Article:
Chapter 8.60


8.60.010    Findings and declaration of intent.

8.60.012    Definitions.

8.60.014    Prohibited disposable food service ware.

8.60.016    Required biodegradable, compostable, or recyclable disposable food service ware.

8.60.018    Exemptions for biodegradable, compostable or recyclable food service ware.

8.60.020    Enforcement and notice of violation.

8.60.022    Penalties and fines for violations.

8.60.010 Findings and declaration of intent.

The city finds and declares that:

A. The city borders the Monterey Bay National Marine Sanctuary, a federal preserve that supports one of the most diverse and delicate ecosystems in the world. This sanctuary provides habitat for at least thirty-three mammals, ninety-four species of seabirds, three hundred forty-five species of fish, and contains the largest kelp forest in the nation. The impact of an environmentally damaged Monterey Bay or the pollution of our rivers and lakes would be felt area wide.

B. Food and beverage packaging constitutes a significant and growing portion of the waste in the city. Laws, policies and regulations pertaining to disposable food service ware is a component in the city’s efforts to reduce the amount of disposed waste.

C. Food service ware made from polystyrene foam is not biodegradable, returnable, or practically recyclable. Polystyrene foam breaks into smaller pieces and, because it is lightweight, may be picked up by the wind even when it has been placed in a waste receptacle.

D. A prevalence of polystyrene foam packaging, which is highly durable and persists longer than any other type of refuse, litters parks and public places, streets and roads, waterways, storm drains and beaches. This litter ultimately floats or is blown into the Monterey Bay, adversely impacting our environment.

E. Mistaking it for food, marine animals and birds often ingest polystyrene foam, which can damage their digestive tracts, often leading to death.

F. Polystyrene foam is manufactured from petroleum, a nonrenewable resource.

G. Scientific evidence indicates that styrene leaches from polystyrene foam containers into food and drink. The Environmental Protection Agency (EPA) has found that there are short- and long-term adverse health effects associated with exposure to styrene.

H. It is not economically feasible at this time to recycle polystyrene foam in or near the city. When products are recycled, natural resources are conserved, less energy is used for the production of new products, and valuable landfill space is preserved. When biodegradable products are turned into compost they can reduce water use and reduce the need for chemical fertilizer. Takeout food packaging that is biodegradable, compostable, or recyclable is the most responsible and sustainable choice for the tourist economy, the citizenry and the environment.

I. Biodegradable takeout packaging (such as cups, plates, clamshell containers and cutlery) made from paper, sugarcane, corn byproducts and potato starch is available locally. As these products degrade, they do not harm the environment and are not a permanent blight on the landscape.

J. Eliminating the use of polystyrene foam and other nonbiodegradable, noncompostable, nonreturnable and nonrecyclable food packaging material from all establishments within the city will help protect the local environment, including the Monterey Bay National Marine Sanctuary, from contamination and degradation, helping to safeguard this area as a tourist destination and a safe and healthy living community. It will also support the city’s goal of reducing waste and protecting the environment for generations to come.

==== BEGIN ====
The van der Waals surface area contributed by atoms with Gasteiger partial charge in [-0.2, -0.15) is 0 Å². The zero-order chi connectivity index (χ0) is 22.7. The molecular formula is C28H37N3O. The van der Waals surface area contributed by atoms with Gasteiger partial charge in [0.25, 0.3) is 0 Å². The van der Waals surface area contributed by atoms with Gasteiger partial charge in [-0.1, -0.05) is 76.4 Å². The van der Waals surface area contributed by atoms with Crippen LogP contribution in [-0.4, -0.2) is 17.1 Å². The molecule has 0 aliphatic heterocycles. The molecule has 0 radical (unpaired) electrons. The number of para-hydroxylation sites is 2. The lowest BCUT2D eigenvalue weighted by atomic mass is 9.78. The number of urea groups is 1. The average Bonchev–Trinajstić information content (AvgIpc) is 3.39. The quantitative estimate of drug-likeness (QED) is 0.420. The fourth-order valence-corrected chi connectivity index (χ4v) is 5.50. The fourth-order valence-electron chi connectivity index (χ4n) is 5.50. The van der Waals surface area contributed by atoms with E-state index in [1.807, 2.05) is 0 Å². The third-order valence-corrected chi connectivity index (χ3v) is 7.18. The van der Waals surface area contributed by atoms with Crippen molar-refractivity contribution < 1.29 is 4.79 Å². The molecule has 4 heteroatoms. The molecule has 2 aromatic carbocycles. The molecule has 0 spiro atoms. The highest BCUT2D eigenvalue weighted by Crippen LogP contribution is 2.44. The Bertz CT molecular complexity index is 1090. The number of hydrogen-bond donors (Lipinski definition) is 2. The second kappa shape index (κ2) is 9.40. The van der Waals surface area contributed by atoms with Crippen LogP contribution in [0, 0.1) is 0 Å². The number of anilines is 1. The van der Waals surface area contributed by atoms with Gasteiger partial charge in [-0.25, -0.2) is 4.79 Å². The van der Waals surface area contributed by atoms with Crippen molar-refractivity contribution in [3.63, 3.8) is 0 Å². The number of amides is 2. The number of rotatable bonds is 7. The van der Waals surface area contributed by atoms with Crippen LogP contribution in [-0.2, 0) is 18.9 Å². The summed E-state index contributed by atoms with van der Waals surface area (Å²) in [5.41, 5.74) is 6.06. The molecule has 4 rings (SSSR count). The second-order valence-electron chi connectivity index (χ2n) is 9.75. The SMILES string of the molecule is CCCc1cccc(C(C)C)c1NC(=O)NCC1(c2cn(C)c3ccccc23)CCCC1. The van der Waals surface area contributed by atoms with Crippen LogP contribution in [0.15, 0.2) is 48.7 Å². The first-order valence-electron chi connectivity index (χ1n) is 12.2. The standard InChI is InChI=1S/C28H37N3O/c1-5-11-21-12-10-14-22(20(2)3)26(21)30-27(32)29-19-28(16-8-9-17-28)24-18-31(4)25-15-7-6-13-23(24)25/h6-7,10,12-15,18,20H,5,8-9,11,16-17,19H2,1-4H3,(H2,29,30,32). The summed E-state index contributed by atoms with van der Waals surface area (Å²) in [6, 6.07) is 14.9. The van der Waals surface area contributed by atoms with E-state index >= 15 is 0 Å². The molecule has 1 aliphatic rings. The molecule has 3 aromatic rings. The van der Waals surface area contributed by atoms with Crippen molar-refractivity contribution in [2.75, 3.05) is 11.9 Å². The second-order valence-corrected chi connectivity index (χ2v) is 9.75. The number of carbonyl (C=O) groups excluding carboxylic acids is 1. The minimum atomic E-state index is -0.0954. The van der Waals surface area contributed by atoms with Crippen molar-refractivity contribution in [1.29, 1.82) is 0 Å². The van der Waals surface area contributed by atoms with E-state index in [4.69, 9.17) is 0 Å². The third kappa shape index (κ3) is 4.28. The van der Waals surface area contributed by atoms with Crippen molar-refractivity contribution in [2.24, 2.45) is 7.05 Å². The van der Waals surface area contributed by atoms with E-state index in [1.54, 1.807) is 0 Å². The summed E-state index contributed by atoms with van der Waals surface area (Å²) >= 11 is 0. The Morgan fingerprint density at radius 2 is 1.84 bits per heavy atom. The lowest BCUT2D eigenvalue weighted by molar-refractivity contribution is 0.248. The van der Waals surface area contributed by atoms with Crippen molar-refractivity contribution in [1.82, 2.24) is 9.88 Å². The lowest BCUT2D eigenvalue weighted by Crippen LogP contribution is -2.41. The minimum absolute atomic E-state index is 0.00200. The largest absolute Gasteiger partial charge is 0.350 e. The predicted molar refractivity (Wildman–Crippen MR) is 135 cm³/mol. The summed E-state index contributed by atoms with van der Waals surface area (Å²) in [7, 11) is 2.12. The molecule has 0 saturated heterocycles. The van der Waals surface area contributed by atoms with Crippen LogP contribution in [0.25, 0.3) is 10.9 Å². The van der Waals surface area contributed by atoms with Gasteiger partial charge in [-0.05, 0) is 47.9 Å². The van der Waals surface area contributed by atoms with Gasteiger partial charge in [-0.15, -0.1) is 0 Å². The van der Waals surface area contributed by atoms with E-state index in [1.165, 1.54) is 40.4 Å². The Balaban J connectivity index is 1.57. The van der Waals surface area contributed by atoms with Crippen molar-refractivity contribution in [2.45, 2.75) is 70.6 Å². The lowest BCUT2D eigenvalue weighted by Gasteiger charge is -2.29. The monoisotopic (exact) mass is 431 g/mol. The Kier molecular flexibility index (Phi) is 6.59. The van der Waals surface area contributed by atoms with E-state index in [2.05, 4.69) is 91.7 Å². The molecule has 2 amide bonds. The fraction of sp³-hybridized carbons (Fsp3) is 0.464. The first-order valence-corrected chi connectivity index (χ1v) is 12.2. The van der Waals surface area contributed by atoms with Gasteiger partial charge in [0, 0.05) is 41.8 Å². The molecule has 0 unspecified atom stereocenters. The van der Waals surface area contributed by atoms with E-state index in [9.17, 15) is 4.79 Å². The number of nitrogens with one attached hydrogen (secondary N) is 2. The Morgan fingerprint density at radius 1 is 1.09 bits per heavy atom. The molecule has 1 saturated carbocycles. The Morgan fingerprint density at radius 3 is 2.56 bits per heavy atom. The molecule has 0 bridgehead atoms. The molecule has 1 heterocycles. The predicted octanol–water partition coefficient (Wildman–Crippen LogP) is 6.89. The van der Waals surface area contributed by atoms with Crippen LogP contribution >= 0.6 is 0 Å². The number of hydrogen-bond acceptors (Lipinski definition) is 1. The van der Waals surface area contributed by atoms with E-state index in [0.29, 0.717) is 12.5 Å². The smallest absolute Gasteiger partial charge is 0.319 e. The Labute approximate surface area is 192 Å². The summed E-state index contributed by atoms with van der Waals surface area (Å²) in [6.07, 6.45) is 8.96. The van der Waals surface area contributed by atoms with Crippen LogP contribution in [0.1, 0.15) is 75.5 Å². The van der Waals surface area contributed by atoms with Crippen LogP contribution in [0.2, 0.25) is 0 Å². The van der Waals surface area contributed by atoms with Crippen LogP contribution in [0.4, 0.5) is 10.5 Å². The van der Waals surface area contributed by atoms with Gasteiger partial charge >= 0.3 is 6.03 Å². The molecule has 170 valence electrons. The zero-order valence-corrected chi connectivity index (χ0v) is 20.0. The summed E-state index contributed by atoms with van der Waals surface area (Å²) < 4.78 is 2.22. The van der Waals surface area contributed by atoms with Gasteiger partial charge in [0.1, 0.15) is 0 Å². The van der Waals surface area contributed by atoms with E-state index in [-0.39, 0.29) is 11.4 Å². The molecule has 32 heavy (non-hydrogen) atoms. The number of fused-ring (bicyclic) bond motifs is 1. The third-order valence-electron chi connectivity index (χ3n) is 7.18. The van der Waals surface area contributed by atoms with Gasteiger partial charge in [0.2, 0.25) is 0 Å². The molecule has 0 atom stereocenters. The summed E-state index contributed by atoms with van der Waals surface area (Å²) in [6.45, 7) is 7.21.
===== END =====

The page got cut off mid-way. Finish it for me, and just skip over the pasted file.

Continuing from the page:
K. Taking the aforementioned action also will be cost-effective, helping to maximize the operating life of landfills and reducing the economic and environmental expense of managing waste and litter. (Ord. 985 (Exh. A), 2010)

8.60.012 Definitions.

Unless otherwise expressly stated, whenever used in this chapter the following terms shall have the meanings set forth below:

“Affordable” means that a biodegradable, compostable or recyclable product may cost up to fifteen percent more than the purchase cost of the nonbiodegradable, noncompostable or nonrecyclable alternative(s).

“ASTM Standard” means meeting the standards of the American Society for Testing and Materials (ASTM) International Standards D6400 or D6868 for biodegradable and compostable plastics, as those standards may be amended.

“Biodegradable” means the ability of organic matter to break down from a complex to a more simple form.

“City contractor” means any person or entity that has a contract with the city for work or improvement to be performed, for a franchise, concession, for grant monies, goods and services, or supplies to be donated or to be purchased at the expense of the city.

“City facility” means any building, structure or vehicle owned and operated by the city, its agents, agencies, and departments.

“Compostable” means all the materials in the product or package will break down, or otherwise become part of usable compost (e.g., soil-conditioning material, mulch) in a safe and timely manner. Compostable disposable food service ware must meet ASTM Standards for compostability and any bio-plastic or plastic-like product must be clearly labeled, preferably with a color symbol, to allow proper identification such that the collector and processor can easily distinguish the ASTM Standard compostable plastic from non-ASTM Standard compostable plastic.

“Disposable food service ware” means single-use disposable products used in the restaurant and food service industry for serving or transporting prepared ready-to-consume food or beverages. This includes but is not limited to plates, cups, bowls, trays and hinged or lidded containers. This does not include single-use disposable items such as plastic straws, cup lids, or utensils.

“Food provider” means any vendor located or providing food within the city which provides prepared food for public consumption on or off its premises and includes without limitation any store, shop, sales outlet, restaurant, grocery store, supermarket, delicatessen, catering truck or vehicle, or any other person who provides prepared food; and any organization, group or individual which regularly provides food as a part of its services.

“Person” means an individual, business, event promoter, trust, firm, joint stock company, corporation, nonprofit, including a government corporation, partnership, or association.

“Polystyrene foam” means and includes expanded polystyrene that is a thermoplastic petrochemical material utilizing a styrene monomer and processed by any number of techniques including, but not limited to, fusion of polymer spheres (expandable bead polystyrene), injection molding, form molding, and extrusion-blow molding (extruded foam polystyrene).